Taxes on investment returns have a substantial impact on performance and future accumulations.

Models enable the investment adviser to evaluate potential investments for taxable investors by comparing returns and wealth accumulations for different types of investments subject to different tax rates and methods of taxation.

**Simple Tax Environments**

One of the most straightforward methods to tax investment returns is to tax an investment’s annual return at a single tax rate, regardless of its form. **Accrual taxes** are levied and paid on a periodic basis, usually annually, as opposed to deferred taxes that are postponed until some future date.

FVIF_{AT} = [1 + r(1 − t_{i})]^{n}

For accrual taxation r(1 − t_{i}) is the after-tax rate of return so the computation is simply the after-tax value of a single initial currency unit invested. However, the ultimate effect of taxes on future value is complicated. One way to measure the effect is **tax drag**. Tax drag can be computed as both an amount and as a percentage. For example, for a U.S. investor:

**Capital gains taxes** are applied only to the gain in value on an asset. Generally, the timing of the tax can be controlled as it is only imposed when the asset is sold. By deferring the tax, the benefits of pretax compounding of return can be realized to lower the tax drag. If the initial starting value for the analysis period is the tax cost basis of the investment (i.e., the basis, B, equals 1.00), the future value of an investment after-tax under capital gains taxation is:

- FVIF
_{AT}= (1 + r)^{n}(1 − t_{cg}) + t_{cg}

The advantage of the formula is it can be adjusted for the tax implications of a basis other than 1.00 and the resulting additional tax issues. It becomes:

- FVIF
_{AT}= (1 + r)^{n}(1 − t_{cg}) + t_{cg}B

B = cost basis / asset value at start of period n

For capital gains taxes, it can be generalized that:

- Unlike accrual taxation, there is no lost compounding of return due to paying taxes periodically. All tax is paid at the end of the time horizon.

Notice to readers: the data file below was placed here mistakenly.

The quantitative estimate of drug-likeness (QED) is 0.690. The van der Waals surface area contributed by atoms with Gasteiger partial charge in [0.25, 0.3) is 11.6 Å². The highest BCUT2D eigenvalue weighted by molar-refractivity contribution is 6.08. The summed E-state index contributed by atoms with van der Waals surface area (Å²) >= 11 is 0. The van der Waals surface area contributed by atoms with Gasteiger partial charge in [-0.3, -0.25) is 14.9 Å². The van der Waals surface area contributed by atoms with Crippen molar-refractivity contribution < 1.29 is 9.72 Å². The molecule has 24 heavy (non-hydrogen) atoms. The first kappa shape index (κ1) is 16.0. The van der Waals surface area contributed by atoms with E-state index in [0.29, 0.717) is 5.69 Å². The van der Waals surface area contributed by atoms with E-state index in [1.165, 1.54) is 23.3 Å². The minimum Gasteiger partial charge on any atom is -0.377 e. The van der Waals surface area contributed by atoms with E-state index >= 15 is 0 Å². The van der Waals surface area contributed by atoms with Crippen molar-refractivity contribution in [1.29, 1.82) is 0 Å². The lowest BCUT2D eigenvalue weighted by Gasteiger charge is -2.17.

- The tax drag amount will increase as the time horizon and/or rate of return increase because the tax will be on a larger pretax ending value.
- The relationship of the tax drag percentage and stated tax rate will depend on the basis (B):
- If there is no initial unrealized gain or loss and B equals 1.00, the tax drag percentage is equal to the tax rate.
- If there is an initial unrealized gain and B is less than 1.00, the tax drag percentage is greater than the tax rate because there is an additional initial gain subject to tax.
- If there is an initial unrealized loss and B is greater than 1.00, the tax drag percentage is less than the tax rate because the portion of the return earned during the period back to the cost basis is untaxed.

In taxation, **cost basis** is generally the amount that was paid to acquire an asset. It serves as the foundation for calculating a capital gain, which equals the selling price less the cost basis. The taxable gain increases as the basis decreases. In consequence, capital gain taxes increase as the basis decreases.

If the cost basis is expressed as a proportion, *B*, of the current market value of the investment, then the future after-tax accumulation can be expressed by simply subtracting this additional tax liability from the capital gains equation:

- FVIF
_{cgb}= (1 + r)^{n}(1 – t_{cg}) + t_{cg}– (1 – B)t_{cg}

Notice that if cost basis is equal to the current market value of the investment, then *B* = 1 and the last term simply reduces to the capital gains equation. The lower the cost basis, however, the greater the embedded tax liability and the lower the future accumulation. Distributing and canceling terms produces

- FVIF
_{cgb}= (1 + r)^{n}(1 – t_{cg}) + t_{cg}B